A strapping young man named Jason arrived at Katra Lounge on Sunday, April 19, sporting a freshly ironed button-down shirt and a purposeful, doe-eyed expression.
He surveyed the sparsely populated bar in search of the older woman of his dreams. “Well,” he said, “it’s a possibility. There are some very beautiful women in here.”
He glanced to his right at Shahla Husein, 40, and Henshi Gorodetsky, 46, who were sitting in a small, dimly lit alcove, directly across from the bar. They were both wearing tiny tube dresses, bracelets and bangles, and were looking earnestly at the verile young lad.
Jason, 26, had been invited out that evening by the producers of a reality TV series now under development, titled Cougars: NYC—not to be confused with The Cougar, the new TV Land network dating show, hosted by Vivica A. Fox; or Cougar Town, the upcoming ABC sitcom starring Courteney Cox. (Ever since 40-something actress Demi Moore first swooned for 20-something actor Ashton Kutcher, it seems, the tired older-woman-meets-younger-man story line from The Graduate has somehow kept scriptwriters busier than ever before!)
“It’s funny,” Jason told the Daily Transom, smirking. “Because I don’t know how they found me.” (Turns out, he received the invite through his MySpace account.) “I mean, I’m into dating older women, but I still don’t know how they knew to contact me. But it worked, I guess … I’m here.”
Ms. Gorodetsky, one of five flirty 40-somethings featured on the forthcoming Cougars show, cut right to the cat-and-mouse chase: “Why is it O.K. for a 60-year-old man to be hitting on me but not the other way around?” pondered the sexy and sophisticated divorced mother of two. (Not unlike Stacey Anderson, star of The Cougar, Ms. Gorodetsky works in real estate, as a broker for the prominent firm Prudential Douglas Elliman.) “These are the kinds of questions I think the show can answer. I think it will help. Our show is not like the [TV Land] one that’s out right now. That’s very bad, very cheesy. Ours is not like that. It’s not a dating show. It’s a reality show.”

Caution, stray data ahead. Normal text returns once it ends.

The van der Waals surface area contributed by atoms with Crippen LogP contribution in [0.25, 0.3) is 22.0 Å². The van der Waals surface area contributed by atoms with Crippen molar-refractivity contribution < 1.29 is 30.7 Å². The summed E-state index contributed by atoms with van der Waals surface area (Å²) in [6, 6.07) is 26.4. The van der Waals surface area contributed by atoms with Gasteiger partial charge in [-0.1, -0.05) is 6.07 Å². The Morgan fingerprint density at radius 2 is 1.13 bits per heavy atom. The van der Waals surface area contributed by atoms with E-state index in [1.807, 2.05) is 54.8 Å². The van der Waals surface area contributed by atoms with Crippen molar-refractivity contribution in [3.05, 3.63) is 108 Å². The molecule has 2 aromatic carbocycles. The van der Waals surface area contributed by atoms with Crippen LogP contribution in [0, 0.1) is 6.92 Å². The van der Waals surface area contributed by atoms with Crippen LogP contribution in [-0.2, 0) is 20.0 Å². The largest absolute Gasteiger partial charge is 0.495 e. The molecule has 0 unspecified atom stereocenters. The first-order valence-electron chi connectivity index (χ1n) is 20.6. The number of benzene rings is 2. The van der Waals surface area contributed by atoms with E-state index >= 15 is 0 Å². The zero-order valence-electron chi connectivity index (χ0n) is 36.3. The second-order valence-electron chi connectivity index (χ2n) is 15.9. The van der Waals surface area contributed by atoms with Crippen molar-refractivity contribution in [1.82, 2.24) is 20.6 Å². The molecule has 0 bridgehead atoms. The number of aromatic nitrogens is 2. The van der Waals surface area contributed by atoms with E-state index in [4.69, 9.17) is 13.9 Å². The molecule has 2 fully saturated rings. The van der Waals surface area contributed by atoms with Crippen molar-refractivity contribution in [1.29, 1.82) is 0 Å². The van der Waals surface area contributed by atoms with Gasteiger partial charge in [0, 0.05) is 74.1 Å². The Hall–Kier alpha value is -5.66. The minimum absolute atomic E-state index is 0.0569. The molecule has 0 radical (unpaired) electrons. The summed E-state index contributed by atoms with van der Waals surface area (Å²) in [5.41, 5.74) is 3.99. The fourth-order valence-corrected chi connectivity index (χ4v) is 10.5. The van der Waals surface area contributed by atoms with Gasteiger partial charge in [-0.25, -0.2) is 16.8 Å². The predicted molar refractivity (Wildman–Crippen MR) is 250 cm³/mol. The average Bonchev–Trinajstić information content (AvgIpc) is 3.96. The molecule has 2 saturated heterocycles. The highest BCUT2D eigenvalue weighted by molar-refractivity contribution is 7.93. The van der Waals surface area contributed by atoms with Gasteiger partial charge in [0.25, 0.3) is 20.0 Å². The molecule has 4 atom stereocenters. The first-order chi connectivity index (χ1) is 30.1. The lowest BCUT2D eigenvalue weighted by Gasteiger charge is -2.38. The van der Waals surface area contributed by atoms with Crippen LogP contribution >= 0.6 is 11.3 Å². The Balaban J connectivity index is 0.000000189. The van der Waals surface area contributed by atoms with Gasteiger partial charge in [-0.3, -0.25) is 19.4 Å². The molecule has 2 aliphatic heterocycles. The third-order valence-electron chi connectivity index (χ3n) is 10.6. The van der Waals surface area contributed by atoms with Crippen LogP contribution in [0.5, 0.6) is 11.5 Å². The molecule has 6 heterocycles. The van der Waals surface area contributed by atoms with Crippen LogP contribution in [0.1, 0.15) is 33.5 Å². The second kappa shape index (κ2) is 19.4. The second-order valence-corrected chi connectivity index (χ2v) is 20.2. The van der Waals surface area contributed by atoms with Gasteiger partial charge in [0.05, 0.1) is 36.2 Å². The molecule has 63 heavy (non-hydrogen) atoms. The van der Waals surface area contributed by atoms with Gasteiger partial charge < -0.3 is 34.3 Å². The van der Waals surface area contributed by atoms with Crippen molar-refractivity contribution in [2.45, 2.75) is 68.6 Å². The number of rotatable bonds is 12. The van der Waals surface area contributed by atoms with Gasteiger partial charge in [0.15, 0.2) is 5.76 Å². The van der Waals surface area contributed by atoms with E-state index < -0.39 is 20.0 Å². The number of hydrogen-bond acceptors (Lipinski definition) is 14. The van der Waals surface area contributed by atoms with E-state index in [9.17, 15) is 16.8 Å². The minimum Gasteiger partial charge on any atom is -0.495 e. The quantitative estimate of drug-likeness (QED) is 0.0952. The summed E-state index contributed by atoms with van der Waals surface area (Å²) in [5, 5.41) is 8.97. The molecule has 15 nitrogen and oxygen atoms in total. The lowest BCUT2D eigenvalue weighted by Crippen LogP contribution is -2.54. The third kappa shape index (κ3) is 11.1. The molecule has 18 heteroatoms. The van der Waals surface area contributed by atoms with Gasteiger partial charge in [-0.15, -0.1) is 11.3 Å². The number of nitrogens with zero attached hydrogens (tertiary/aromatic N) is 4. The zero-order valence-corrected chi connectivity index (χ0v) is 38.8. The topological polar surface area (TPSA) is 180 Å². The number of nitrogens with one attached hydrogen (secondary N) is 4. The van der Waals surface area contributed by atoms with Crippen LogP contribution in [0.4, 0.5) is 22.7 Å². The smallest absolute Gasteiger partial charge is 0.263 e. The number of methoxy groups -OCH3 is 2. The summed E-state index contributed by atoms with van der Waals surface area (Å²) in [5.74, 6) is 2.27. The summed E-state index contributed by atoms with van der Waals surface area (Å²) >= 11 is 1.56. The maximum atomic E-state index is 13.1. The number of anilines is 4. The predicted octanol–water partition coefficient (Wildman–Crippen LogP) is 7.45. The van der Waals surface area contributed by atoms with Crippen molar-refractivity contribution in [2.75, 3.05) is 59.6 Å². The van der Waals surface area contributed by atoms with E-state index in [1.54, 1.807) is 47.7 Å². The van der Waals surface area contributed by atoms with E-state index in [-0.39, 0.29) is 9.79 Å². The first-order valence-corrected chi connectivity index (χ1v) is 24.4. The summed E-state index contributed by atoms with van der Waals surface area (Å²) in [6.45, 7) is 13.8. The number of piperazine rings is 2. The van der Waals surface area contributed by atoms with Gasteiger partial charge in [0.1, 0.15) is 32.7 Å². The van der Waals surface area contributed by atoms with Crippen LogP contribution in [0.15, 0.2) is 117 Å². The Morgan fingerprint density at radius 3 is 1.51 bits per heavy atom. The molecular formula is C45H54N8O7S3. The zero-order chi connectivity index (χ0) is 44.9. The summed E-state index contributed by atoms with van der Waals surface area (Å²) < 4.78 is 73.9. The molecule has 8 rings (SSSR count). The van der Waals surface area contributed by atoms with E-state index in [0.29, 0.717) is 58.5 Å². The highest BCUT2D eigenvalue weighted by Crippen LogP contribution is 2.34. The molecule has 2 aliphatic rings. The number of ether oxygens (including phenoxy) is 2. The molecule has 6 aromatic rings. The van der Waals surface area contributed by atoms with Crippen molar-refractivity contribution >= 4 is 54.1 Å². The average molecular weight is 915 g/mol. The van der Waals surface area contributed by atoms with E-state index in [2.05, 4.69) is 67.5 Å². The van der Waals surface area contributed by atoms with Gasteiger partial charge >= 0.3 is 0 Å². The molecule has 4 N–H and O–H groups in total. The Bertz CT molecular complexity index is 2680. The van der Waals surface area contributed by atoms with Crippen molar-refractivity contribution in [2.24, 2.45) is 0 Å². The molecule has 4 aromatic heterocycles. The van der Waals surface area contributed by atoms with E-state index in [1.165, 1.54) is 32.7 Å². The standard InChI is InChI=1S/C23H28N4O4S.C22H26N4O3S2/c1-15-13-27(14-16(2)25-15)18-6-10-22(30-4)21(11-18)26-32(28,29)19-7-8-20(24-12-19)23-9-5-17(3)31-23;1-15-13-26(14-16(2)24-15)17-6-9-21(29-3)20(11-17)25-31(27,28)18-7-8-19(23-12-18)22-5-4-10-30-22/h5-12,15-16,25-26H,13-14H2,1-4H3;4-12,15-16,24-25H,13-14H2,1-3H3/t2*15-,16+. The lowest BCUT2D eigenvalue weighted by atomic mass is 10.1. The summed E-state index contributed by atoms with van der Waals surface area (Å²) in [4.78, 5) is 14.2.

“Let’s make a new term for cougar, let’s make it right now!” interjected her Cougars colleague, Ms. Husein. “I’m actually embarrassed by the term.”
Ms. Gorodetsky agreed. “It’s really denigrating, and also being a cougar implies that we’re on the prowl. We’re not! Guys come up to us!”
“Right. I turn a lot of guys down!” added Ms. Husein. “I’d rather be a Persian cat,” she purred.
“Well, she’s Persian,” Ms. Gorodetsky pointed out. “I’d be a Panther.”
Young Jason, meanwhile, was nonplussed by the term “cub.”
“I don’t need a label, it’s all just normal to me,” he shrugged.
Rapper 50 Cent‘s sexy 2005 smash “Candy Shop” blared in the background.
“I feel like most of the people that come here are very evolved,” Ms. Gorodetsky said. “I mean look at this guy!” she said, motioning toward Jason, who smiled. “Plus, it’s not exactly about dating younger guys on the show, it’s more about the fact that we can. So, we’re exploring that scenario at these types of parties.”
How do they feel when the question of age comes up?
“Whenever somebody asks me how old I am, I ask them how much money they make,” Ms. Husein said with a Cheshire grin.
In a nearby alcove, another Cougars starlet, Hayne Suthon, 52, huddled with a boyish Justin Timberlake look-alike wearing an open shirt—no chest hair—and black beanie.
“The reason I do all this publicity is because I’m in the restaurant business,” noted Ms. Suthon, owner of Lucky Cheng’s. “Whatever is good publicity for me is good publicity for my restaurants.”
Still, Ms. Suthon isn’t thrilled with the C-word, either. “The word ‘cougar’ implies a double standard,” she said, “and ‘cub’? We crack up about that. It’s demeaning to the guy. Why can’t the guy be worth his own salt?
“But,” she added, “I’m a publicity whore; if you want to call me a cougar, go for it!”
Her date declined comment.
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